Fishing, championed by French President Emmanuel Macron, was one of the major bones of contention during the Brexit talks. Even before negotiations on the trade deal started, the French government made it clear to the EU’s chief negotiator Michel Barnier that he had to push for stronger commitments on regulatory alignments and access to UK fishing waters in return for maintaining free trade. Mr Macron said in March last year: “In no case shall our fishermen be sacrificed for Brexit.”
In the end, the two sides reached what they both described as a “mutual compromise”, which saw the UK Government settling for a five-and-a-half-year transition “during which access is fixed”.
At the end of January, France’s Minister for the Sea, Annick Girardin, reassured people in the sector they had done well out of Brexit talks – particularly in Jersey waters.
She said: “They wanted all of their waters to themselves, but we kept all of the access.”
Not everyone in France feels the same way, though.
Mr Barnier appeared before the French Senate at the end of February and during the hearing, Paris’ true feelings about the talks came into the open.
French Senator Jean-Francois Rapin, President of the European Affairs committee, argued the Brexit deal is a “lose-lose agreement” that could cost France €650million (£557m).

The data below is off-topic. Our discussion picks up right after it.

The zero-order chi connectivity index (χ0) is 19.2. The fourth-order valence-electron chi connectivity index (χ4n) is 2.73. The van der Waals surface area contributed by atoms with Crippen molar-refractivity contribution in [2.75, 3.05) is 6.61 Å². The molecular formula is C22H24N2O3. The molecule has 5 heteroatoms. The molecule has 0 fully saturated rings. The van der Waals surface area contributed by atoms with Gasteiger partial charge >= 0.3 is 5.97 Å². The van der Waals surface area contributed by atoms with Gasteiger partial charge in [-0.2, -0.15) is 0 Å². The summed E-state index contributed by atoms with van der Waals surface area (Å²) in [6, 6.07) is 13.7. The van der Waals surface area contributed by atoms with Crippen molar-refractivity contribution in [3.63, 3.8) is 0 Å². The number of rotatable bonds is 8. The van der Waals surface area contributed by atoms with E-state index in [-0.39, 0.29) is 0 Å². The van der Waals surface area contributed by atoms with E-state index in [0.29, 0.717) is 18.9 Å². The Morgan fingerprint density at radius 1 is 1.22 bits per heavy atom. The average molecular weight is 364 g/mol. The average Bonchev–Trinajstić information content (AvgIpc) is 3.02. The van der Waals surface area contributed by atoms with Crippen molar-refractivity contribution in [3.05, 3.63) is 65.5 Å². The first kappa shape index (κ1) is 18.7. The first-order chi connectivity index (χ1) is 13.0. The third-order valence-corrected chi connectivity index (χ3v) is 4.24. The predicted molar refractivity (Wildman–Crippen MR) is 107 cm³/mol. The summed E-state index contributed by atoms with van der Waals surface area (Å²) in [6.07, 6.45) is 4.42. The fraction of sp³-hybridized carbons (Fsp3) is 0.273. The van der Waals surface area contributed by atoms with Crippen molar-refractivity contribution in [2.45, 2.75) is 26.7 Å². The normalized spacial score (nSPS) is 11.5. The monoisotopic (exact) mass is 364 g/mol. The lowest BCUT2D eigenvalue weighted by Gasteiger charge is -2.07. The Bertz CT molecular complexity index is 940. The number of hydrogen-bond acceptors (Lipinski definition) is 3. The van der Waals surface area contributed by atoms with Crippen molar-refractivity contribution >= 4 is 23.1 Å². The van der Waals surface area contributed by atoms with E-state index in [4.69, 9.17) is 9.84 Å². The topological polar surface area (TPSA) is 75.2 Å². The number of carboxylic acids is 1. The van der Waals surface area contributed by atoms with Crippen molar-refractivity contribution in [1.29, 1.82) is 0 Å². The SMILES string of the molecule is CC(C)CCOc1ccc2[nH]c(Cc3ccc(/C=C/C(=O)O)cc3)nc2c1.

He explained: “The fisheries agreement … is fundamental for our fishermen.
“But what about after 2026?
“Without an agreement we would lose €650million (£557m) of catch annually.
“We must ensure our standards are respected to guarantee fair competition and food security.
“There should be alignment in veterinary controls.
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“I’m worried about the difference in checks between member states: some ports could be tempted to reduce checks to attract business.”
The EU–UK Trade and Cooperation Agreement (TCA) that was signed by Prime Minister Boris Johnson and the EU on Christmas Eve allows Brussels to keep 75 percent of the value of the fish it now catches in UK waters, with 25 percent being returned to British fishermen over the transition period.
Stock quotas for the UK will increase over a five-year time-frame, incrementally between now and 2026.
However, EU member state-flagged vessels have no right to fish in UK waters until a licence is issued under the new rules.
Once the licence is obtained, the vessel can sail and engage in fishing activities in British waters.
A French fisherman from Boulogne-sur-Mer, a coastal city in Northern France, was reportedly waiting three weeks for the license.
Jérémy Lhomel believes Brexit is just the straw that broke the camel’s back, as he blamed the EU for overfishing and having to depend so much on UK waters.
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He told Ouest France: “If there were enough resources in our waters, we would not be so dependent on those of the English. The sea here is overexploited.”
Another fisherman from Boulugne, Mathieu Pinto, is also concerned about overfishing.
He said: “The Dutch trawlers who fish with Danish seine are ruthless.
“Their technique is unstoppable.
“They have become too efficient to give the fish any chance.”
In the Pinto family, fishing is something passed on from generation to generation.
However, something has changed.
Mr Pinto noted: “My father would go fishing two hours maximum from Boulogne and bring back 300 to 400kg of fish.
“I do a good four to five-hour drive. And if I return with 150kg I am the happiest in the world.”